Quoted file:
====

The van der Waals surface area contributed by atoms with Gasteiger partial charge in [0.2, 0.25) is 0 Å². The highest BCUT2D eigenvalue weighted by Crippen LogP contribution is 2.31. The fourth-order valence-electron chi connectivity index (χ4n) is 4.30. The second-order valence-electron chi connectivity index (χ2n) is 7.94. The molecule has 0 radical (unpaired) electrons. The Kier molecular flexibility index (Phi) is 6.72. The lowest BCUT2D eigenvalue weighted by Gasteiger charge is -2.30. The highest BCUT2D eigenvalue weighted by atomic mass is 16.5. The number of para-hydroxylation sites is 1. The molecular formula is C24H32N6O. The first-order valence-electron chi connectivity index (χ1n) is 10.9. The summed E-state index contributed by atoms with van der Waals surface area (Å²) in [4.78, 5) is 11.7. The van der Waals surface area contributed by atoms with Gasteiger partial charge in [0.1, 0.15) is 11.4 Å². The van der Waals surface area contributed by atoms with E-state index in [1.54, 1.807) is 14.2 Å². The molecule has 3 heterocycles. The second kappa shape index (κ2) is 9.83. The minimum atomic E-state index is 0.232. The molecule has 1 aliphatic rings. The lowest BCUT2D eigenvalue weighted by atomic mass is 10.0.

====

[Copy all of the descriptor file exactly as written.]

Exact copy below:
The van der Waals surface area contributed by atoms with Gasteiger partial charge in [0.2, 0.25) is 0 Å². The highest BCUT2D eigenvalue weighted by Crippen LogP contribution is 2.31. The fourth-order valence-electron chi connectivity index (χ4n) is 4.30. The second-order valence-electron chi connectivity index (χ2n) is 7.94. The molecule has 0 radical (unpaired) electrons. The Kier molecular flexibility index (Phi) is 6.72. The lowest BCUT2D eigenvalue weighted by Gasteiger charge is -2.30. The highest BCUT2D eigenvalue weighted by atomic mass is 16.5. The number of para-hydroxylation sites is 1. The molecular formula is C24H32N6O. The first-order valence-electron chi connectivity index (χ1n) is 10.9. The summed E-state index contributed by atoms with van der Waals surface area (Å²) in [4.78, 5) is 11.7. The van der Waals surface area contributed by atoms with Gasteiger partial charge in [0.1, 0.15) is 11.4 Å². The van der Waals surface area contributed by atoms with E-state index in [1.54, 1.807) is 14.2 Å². The molecule has 3 heterocycles. The second kappa shape index (κ2) is 9.83. The minimum atomic E-state index is 0.232. The molecule has 1 aliphatic rings. The lowest BCUT2D eigenvalue weighted by atomic mass is 10.0.